The Bioviva brand offers games to discover nature and animals. Bioviva

Some toy brands explicitly choose “made in France”. This is the case with Bioviva, a company that designs, produces and markets educational games based on the discovery of nature and animals. Bioviva sells around 800,000 sets per year. “All our products are made in France. Our games are sold throughout France as well as in ten countries, notably Belgium, Switzerland, Spain, Germany, Canada… ”, explains Jean-Thierry Winstel, founding director of Bioviva. Labeled “Guaranteed French Origin”, the company employs 20 people in Montpellier and 40 at its manufacturing site in Saint-Paul-Trois-Châteaux (Drôme). This is where Bioviva entered into a partnership with the Graphot printing company, which manufactures all of its games.

“We made the bet to move forward together by using recycled paper, vegetable-based ink and by implementing waste management,” says Jean-Thierry Winstel. Bioviva has also created its online sales site in order to understand its customers’ expectations, and even manages logistics: carriers are selected on the basis of their CO2 emissions.

“We want to have a strong societal commitment and create jobs at the local level”

Jean-Thierry Winstel, founding director of Bioviva

According to him, “made in France” makes it possible to “guarantee quality, traceability and transparency”, but also to adapt more quickly to demand (which is not the case for brands that manufacture their toys in China). “We want to have a strong societal commitment and create jobs at the local level”, also continues the business manager. But manufacturing in France obviously involves many requirements and constraints. “The hardest part is to have prices at the same level as Chinese manufacturing because the consumer is ready to put a little more money but not a lot,” said Jean-Thierry Winstel. Before continuing: “We are obliged to control our manufacturing costs, our expenses, our stocks… and that obliges us to be innovative”. Bioviva will end at around 3.6 million euros in turnover in 2018. We started with growth of more than 20% and we will end at 8% for the year. The last two months have greatly disturbed us but our Christmas remains positive overall, ”concludes Jean-Thierry Winstel.

“I want my products to be made in France”

Agnès Beuchet, director of Mako Moulages

Mako Moulages offers a “My Famous Monuments” box. Mako Castings

Mako Moulages – which offers creative leisure games based on the manipulation of matter to create fairies, dinosaurs or even monuments – is also one of the companies that showcase French know-how. “The Mako Moulages brand was created 60 years ago. It disappeared from the shelves for 15 years and I relaunched it 4 years ago, ”explains Agnès Beuchet, its manager.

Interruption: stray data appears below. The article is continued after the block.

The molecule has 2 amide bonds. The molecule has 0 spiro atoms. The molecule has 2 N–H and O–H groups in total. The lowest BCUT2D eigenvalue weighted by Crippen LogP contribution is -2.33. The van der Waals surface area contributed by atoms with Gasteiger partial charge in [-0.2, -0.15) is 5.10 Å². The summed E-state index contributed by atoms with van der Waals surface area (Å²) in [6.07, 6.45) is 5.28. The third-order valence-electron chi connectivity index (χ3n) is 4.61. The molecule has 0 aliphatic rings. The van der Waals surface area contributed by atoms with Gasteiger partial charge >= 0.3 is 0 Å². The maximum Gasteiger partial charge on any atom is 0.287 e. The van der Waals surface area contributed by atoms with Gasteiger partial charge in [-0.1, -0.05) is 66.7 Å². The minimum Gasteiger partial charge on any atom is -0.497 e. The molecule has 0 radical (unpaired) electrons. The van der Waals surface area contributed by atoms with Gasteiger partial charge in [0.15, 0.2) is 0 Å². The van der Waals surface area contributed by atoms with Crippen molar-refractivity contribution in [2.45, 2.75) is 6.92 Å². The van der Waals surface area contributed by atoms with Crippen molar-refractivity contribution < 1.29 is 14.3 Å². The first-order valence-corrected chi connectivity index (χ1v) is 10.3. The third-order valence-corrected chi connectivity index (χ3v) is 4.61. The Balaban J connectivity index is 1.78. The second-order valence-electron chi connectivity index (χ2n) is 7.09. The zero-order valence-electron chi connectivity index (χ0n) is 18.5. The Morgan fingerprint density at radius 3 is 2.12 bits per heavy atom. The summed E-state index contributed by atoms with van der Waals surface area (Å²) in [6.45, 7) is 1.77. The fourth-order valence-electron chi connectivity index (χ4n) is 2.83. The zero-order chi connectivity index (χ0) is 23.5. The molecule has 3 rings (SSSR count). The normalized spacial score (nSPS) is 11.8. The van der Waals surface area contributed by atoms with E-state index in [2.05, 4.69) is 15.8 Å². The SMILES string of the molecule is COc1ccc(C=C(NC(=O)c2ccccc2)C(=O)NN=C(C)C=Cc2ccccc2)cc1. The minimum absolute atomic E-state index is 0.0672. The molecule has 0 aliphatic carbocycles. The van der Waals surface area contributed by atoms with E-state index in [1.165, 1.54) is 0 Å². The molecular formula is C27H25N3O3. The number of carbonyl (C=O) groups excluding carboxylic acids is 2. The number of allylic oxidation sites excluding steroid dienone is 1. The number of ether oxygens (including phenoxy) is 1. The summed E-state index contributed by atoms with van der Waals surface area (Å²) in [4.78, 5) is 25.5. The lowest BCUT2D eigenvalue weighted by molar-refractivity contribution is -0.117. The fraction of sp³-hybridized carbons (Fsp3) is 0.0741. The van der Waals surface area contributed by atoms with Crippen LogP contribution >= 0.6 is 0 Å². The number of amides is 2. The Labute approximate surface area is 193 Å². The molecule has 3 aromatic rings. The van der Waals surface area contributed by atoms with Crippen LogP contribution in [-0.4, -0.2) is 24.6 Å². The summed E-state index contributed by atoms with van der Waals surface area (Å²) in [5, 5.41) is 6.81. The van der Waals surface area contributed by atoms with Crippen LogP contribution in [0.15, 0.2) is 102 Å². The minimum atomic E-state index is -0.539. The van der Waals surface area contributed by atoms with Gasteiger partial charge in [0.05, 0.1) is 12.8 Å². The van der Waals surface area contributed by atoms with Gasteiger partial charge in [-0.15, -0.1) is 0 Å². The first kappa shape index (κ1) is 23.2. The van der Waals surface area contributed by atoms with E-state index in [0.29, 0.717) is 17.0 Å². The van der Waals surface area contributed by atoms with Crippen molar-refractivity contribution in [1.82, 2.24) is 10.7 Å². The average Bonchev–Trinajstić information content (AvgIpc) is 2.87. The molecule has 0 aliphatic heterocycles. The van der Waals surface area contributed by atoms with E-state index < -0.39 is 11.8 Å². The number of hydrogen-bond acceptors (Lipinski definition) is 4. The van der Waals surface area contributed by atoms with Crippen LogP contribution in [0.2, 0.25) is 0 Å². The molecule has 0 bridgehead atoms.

“From the start, I wanted my products to be made in France. People want to consume differently, in a reasoned way and close to home. There is strong demand from consumers and it is gaining influence everywhere in France, in all social circles, ”continues Agnès Beuchet.

A large part of Mako Moulages’ production is made in France. “The plaster comes from Carpentras, the latex from Allier, the plaster is put in sachets in Yonne, the paper instructions are printed in the North, the plastic parts come from Dordogne and we have everything assembled in Dordogne also ”, summarizes Agnès Beuchet. In total, the company employs around thirty people, mainly small artisans. Agnès Beuchet is pleased to be at the head of a sustainable brand, which “manufactures in a reasonable and ethical manner in the French industrial ecosystem”. “Our in-store sales are progressing year after year,” continues the manager, who specifies that her brand appeals to “parents who want to play and share with their children”. Mako Moulages was not too impacted by the “yellow vests” movement because the brand created its merchant website and is mainly present in specialist shops located in town centers. “Manufacturing in France has enabled us to deliver our stores quickly,” concludes Agnès Beuchet.

As Christmas is fast approaching, latecomers who still haven’t done their shopping will perhaps be tempted to give French production a boost. A few days ago, MEP Emmanuel Maurel drew up a list of French manufacturers – including toy brands – to whom he recommended to turn for his Christmas shopping. An initiative that may give some ideas.